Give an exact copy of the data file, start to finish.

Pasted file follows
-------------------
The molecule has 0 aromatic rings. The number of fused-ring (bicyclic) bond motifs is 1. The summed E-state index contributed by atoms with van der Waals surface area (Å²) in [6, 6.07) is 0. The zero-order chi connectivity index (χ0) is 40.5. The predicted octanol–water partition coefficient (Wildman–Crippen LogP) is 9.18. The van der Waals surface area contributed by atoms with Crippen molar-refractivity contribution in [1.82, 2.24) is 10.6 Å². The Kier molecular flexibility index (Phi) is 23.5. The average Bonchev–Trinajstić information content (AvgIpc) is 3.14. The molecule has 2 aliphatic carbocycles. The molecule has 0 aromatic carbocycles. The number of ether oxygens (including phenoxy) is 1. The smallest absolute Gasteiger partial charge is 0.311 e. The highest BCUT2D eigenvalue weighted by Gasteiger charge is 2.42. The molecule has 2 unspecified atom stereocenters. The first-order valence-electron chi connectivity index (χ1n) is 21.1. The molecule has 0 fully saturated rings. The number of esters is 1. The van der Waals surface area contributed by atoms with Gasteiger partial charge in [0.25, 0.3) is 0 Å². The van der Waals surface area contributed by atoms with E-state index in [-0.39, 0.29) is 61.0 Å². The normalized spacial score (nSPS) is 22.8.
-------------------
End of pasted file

The molecule has 0 aromatic rings. The number of fused-ring (bicyclic) bond motifs is 1. The summed E-state index contributed by atoms with van der Waals surface area (Å²) in [6, 6.07) is 0. The zero-order chi connectivity index (χ0) is 40.5. The predicted octanol–water partition coefficient (Wildman–Crippen LogP) is 9.18. The van der Waals surface area contributed by atoms with Crippen molar-refractivity contribution in [1.82, 2.24) is 10.6 Å². The Kier molecular flexibility index (Phi) is 23.5. The average Bonchev–Trinajstić information content (AvgIpc) is 3.14. The molecule has 2 aliphatic carbocycles. The molecule has 0 aromatic carbocycles. The number of ether oxygens (including phenoxy) is 1. The smallest absolute Gasteiger partial charge is 0.311 e. The highest BCUT2D eigenvalue weighted by Gasteiger charge is 2.42. The molecule has 2 unspecified atom stereocenters. The first-order valence-electron chi connectivity index (χ1n) is 21.1. The molecule has 0 fully saturated rings. The number of esters is 1. The van der Waals surface area contributed by atoms with Gasteiger partial charge in [0.25, 0.3) is 0 Å². The van der Waals surface area contributed by atoms with E-state index in [-0.39, 0.29) is 61.0 Å². The normalized spacial score (nSPS) is 22.8.